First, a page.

Host Your Own EteSync Server

last updated 2020-11-28 08:52:28 by Simon Vandevelde

This guide is outdated, and only here for legacy reasons. If you want the up to date version, you can find it on the EteSync wiki

Hi! Welcome to my guide on self hosting an EteSync server on the Raspberry Pi Zero.


  • Computer running a Linux flavour;
  • A Raspberry Pi Zero;
  • A micro SD card;
  • A working internet connection;
  • A domain name, unless you want to read it locally;
  • The ability to port-forward your router;
  • The ability to read.

Setup the Pi.

In the first step, we'll be setting up the Raspberry Pi zero. If your Pi already runs an operating system, you can skip to the next step.

In this guide, we will be using the `Raspbian `_ operating system. Raspbian is based on Debian, which is an OS known for its stability. This means that we can setup up the server and have minimal maintenance afterwards.

Download the image

Go to the download url and download the Lite version of Raspbian. The lite version ships without desktop, and is thus only usable through the terminal. If you would like a desktop, download the Raspbian version with desktop.

Flash the image

Once the image is downloaded, we can flash it to our SD card. Open up a terminal, and execute lsblk. Find the name of your micro SD. If you're not sure which device name belongs to the SD card, unplug it, run lsblk, plug it in and rerun lsblk. The new device that shows up is your SD card. It is extremely important that you choose the right name. You could seriously mess up your filesystem! Next we're going to write the image to the SD. To do this, navigate to where the Raspbian image is located and execute the following command. Fill in the name of the image and the name of the /dev/ device.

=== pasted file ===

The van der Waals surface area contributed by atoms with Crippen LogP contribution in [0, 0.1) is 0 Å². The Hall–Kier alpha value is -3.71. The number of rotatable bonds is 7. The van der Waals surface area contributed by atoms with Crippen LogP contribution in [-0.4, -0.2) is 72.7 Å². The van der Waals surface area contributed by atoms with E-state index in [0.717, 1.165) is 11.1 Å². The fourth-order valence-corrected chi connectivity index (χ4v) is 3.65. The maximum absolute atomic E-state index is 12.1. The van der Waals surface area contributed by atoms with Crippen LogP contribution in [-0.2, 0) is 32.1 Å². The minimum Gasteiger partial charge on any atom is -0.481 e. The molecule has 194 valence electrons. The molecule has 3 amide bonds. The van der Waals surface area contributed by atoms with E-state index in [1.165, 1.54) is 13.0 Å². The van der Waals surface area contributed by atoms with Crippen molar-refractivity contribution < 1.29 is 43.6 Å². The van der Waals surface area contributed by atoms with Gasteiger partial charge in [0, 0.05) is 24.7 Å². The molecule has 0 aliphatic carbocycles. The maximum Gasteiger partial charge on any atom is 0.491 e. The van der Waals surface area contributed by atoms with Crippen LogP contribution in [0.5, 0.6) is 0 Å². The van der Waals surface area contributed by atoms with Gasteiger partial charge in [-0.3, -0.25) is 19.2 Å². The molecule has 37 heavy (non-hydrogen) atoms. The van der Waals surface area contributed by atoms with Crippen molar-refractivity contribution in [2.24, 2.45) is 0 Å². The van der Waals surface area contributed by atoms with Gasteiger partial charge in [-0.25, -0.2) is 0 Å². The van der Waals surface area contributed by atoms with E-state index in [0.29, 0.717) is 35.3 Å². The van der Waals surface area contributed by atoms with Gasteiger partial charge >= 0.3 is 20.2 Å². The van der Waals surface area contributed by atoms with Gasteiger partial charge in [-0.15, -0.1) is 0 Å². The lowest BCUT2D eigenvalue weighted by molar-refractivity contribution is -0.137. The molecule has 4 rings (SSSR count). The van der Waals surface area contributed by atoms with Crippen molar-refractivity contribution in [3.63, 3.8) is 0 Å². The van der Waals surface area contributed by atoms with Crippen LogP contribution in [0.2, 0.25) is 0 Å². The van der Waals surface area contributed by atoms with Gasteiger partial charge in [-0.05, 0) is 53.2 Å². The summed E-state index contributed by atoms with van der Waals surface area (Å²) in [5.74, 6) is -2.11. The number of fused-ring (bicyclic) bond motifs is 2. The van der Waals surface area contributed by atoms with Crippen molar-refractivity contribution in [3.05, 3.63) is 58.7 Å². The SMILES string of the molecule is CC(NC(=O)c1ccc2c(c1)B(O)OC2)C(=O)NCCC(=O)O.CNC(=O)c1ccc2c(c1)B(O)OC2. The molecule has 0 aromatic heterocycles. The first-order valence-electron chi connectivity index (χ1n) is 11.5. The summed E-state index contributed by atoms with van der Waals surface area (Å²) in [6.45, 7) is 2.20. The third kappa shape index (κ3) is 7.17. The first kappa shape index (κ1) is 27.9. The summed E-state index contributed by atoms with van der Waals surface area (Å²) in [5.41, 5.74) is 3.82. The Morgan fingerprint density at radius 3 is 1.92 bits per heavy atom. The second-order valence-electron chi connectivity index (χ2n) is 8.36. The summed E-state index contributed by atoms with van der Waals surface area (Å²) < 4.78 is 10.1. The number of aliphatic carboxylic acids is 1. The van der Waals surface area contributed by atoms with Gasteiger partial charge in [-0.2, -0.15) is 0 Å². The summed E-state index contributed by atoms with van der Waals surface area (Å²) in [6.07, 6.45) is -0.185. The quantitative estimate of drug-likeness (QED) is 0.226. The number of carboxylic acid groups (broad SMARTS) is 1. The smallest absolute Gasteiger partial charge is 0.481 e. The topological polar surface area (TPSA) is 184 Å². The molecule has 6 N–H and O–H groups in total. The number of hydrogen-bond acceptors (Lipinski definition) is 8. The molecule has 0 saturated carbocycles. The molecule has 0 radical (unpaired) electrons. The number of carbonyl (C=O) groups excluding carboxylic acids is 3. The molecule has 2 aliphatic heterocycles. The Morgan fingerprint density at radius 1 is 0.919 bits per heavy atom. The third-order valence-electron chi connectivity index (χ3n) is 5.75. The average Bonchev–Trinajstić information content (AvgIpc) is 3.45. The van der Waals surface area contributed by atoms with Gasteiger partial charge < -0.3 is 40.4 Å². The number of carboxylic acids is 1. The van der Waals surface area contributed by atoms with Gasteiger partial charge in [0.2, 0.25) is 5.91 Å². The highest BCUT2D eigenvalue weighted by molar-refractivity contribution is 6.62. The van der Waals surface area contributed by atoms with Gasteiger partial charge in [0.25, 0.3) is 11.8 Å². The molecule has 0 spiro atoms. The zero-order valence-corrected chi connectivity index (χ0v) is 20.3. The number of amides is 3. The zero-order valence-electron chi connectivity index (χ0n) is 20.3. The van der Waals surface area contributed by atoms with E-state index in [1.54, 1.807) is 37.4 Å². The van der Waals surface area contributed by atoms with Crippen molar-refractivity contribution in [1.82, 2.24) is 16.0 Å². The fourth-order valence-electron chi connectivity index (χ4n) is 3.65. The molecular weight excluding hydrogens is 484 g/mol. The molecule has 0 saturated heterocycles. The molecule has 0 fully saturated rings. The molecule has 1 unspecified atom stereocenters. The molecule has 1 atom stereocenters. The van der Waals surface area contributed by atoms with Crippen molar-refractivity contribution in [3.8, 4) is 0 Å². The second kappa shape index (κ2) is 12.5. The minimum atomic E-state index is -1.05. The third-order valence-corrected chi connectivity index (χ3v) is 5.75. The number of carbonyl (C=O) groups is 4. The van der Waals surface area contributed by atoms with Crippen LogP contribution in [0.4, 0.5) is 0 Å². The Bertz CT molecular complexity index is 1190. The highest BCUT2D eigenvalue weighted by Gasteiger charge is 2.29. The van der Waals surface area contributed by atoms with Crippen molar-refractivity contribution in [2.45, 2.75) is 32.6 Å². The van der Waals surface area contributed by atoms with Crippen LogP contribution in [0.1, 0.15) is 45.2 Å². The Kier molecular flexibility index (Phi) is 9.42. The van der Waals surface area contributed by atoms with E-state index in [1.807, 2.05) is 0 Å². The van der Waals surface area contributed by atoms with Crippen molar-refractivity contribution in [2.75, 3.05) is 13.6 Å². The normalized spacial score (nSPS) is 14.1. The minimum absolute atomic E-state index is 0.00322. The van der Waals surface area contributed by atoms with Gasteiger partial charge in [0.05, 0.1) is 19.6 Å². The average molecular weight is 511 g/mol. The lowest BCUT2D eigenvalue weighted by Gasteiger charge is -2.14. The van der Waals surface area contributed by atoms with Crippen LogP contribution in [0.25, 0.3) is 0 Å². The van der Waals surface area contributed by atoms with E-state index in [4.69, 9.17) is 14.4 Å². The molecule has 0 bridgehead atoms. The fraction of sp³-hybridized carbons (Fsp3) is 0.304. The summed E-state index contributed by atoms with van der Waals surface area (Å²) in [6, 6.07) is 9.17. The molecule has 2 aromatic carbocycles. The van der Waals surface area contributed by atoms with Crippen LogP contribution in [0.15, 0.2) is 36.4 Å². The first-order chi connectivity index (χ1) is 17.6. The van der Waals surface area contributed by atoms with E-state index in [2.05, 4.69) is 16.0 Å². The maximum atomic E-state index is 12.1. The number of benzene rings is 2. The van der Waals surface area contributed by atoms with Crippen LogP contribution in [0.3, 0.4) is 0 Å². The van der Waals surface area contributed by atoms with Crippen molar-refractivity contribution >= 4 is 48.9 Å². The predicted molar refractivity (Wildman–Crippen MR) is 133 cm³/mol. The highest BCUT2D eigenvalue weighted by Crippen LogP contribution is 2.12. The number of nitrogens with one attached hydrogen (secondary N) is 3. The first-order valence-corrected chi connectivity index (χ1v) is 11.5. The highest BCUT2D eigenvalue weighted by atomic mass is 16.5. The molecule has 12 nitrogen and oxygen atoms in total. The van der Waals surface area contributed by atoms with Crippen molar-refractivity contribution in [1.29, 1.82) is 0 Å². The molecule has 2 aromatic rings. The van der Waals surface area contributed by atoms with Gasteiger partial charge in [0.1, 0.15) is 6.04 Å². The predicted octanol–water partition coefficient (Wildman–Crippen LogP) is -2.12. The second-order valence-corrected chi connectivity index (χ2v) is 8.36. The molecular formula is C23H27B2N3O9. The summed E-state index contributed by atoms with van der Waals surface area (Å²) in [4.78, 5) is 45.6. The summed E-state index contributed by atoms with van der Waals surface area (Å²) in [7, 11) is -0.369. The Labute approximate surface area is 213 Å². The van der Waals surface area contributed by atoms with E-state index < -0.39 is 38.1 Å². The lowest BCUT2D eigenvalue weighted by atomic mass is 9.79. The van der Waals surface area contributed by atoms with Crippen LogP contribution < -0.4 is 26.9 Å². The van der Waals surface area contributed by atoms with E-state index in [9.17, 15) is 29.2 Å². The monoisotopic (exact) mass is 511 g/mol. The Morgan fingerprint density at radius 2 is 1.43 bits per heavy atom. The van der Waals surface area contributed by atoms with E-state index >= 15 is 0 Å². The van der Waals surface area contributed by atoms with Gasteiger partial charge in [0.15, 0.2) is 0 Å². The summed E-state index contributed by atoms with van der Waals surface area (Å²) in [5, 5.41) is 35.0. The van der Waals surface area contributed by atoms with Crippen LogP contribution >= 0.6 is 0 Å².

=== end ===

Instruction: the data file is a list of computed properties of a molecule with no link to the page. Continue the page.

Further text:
$ dd bs=4M if=20xxI-xx-xx-raspbian-xx.img of=/dev/sdX conv=fsync progress=status

Setup SSH and WiFi

Now that the image is written, we can almost start the Raspberry Pi. However, it is important that we are able to connect to the Pi afterwards. See this tutorial page to do a headless setup of the WiFi and to enable SSH.

Prepare the Pi

Now that we have the image ready, go ahead and stick it in the Pi. It should connect to your network and allow SSH connections. Next we need the Pi's IP address to connect to it. To find out the IP address of your Pi, there are multiple ways. An easy one is to check your router's connected devices. Another one is using the command arp -a to list connected devices. After finding out the IP, SSH to it by using the following command:

    $ ssh pi@192.168.x.x

The first thing we need to do is change the password (and preferably the user too!). To change the password, type passwd. To change the user, create a new user like so:
    $ sudo useradd -m 
    $ sudo groupadd sudo  # Add user to sudo group
    $ sudo passwd 
Now close the ssh connection, and reconnect to the Pi using the new user. After having created a new user, you might want to consider deleting the default Pi user: sudo userdel pi.

Download install dependencies

Now that we have our own user, we need to update and upgrade the Pi. Do this using the following command.
    $ sudo apt get update && sudo apt get upgrade
Note: this might take a very long time.

Next up, we need to install three packages at the start.
    $ sudo apt get install python3-pip git
    $ pip3 install virtualenv

Setting up the basic server

Clone the server code

First, we need to clone the server code from the GitHub repository. To download the server in your home directory, execute the following commands:

    $ cd ~
    $ git clone blablabla.git
    $ cd server-skeleton

Create a virtual environment